Dir. by Danny Leiner - 1 hr. 28 min.
Red Band Trailer
by Clayton Hollifield
Just like, like it or not, every generation gets the awful Fleetwood Mac cover that they deserve, every generation also gets their own stoner icons. For the last decade, that's meant Harold and Kumar, and their odyssey started here, with "Harold & Kumar Go to White Castle." Thankfully, this film is both good and weird, and stands on it's own outside of any altered states. To be sure, if you're not at least neutral on this subject, you'll probably get as annoyed at the references as I do when watching a movie about a drunk, but I maintain the oddness in "H&K" is enough to provide a rich comedic environment for most viewers.
Harold (John Cho) works at an investment firm, and an inconsiderate pair of douchebags decide to ruin his weekend by dumping some work on him at the last second, so that they can hit some strip clubs. Harold's roommate, Kumar (Kal Penn), deliberately fouls up an interview for medical school, and lets Harold know that he doesn't consider any work sufficient reason to change their weekend plans, which are to get baked as hell. So when they fulfill their plans, they naturally get a little hungry, and go on a quest to eat a mountain of White Castle burgers. This proves to be more difficult than one would think, and not just because they're both stoned.
So let's get the discussion of weed-related humor out of the way. First point that this film makes is that indulging doesn't automatically equal loserdom. Harold has a decent job; although he's low in the pecking order, that's more due to his age than anything else. And Kumar is very smart (and very confrontational); although he's screwing up his future education options, he's doing it on purpose. As he puts it, "Just because you're hung like a moose doesn't mean you have to do porn." He's not really portrayed as a particularly bad influence, just the more easy-going of the comedic duo, versus Harold being the more uptight one. For the most part, the things that happen to Harold and Kumar could happen with or without marijuana's involvement, although it does give an explanation for the surreal progression of events, and how the audience is just supposed to take things at face value. But "H&K" isn't really a PSA or anything, not like this one that's part of the movie:
For the most part, "H&K" is about a couple of buddies who have the munchies, and keep finding themselves in improbable situations. Director Danny Leiner is also responsible for "Dude, Where's My Car?", which features a similar manner of story and storytelling. Thankfully "H&K" got to go for an R-rating, which frees up a lot more comedic space. This type of story can be very difficult to pull off, and it's done so largely successfully here. There are many small roles with familiar faces that add to the weirdness of the film, none more so than Neil Patrick Harris' few minutes of screen time. It's impossible to talk about this film, or the franchise, without mentioning how spectacularly funny NPH is, playing a drug-fueled, hetero sex-crazed version of "himself." It's a textbook example of how to destroy any preconceptions anyone might have about the roles that an out gay actor can play, with the understanding that there really wasn't a textbook for that prior to NPH's turn here. The lesson: he's an actor, of course he can convince you that he wants a muff burger. That's kind of his job. And he's pretty good at it.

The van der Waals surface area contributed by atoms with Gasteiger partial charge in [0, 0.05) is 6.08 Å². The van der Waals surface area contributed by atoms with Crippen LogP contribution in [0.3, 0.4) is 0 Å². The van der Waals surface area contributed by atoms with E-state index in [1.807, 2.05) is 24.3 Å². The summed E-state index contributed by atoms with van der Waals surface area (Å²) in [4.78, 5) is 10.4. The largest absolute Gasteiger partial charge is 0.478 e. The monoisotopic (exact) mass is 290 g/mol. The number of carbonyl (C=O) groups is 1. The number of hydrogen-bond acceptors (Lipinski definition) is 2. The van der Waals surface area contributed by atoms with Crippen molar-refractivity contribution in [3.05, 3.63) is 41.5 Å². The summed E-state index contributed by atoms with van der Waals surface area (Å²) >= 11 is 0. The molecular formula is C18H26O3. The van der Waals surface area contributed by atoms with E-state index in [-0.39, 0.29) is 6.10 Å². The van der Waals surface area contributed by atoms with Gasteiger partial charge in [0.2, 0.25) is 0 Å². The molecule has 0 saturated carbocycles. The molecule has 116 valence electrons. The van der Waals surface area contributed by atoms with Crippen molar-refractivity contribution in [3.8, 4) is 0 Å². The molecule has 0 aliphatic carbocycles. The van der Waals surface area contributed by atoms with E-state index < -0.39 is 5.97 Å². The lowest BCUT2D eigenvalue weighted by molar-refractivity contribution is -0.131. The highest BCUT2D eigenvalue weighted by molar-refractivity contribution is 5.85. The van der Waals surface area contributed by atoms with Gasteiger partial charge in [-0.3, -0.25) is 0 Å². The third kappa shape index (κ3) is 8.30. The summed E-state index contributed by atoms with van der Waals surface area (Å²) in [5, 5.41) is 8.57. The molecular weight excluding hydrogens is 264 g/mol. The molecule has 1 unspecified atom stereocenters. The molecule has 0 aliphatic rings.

"Harold & Kumar Go to White Castle" succeeds because it's funny, weird, surreally episodic, and because it has all the things a good late-night movie needs. There's a hot girl, dream sequences (Kumar's romance sequence with a giant bag of weed is messed up and awesome, even after multiple viewings), doofus bad guys, substance abuse, a nonsensical quest, and eventual victory for our heroes. This is a solid film, and I enjoyed it quite a bit, despite never having tasted a White Castle burger myself. So even a minor thing like that shouldn't hamper anyone's enjoyment.
3.5 / 5 - TV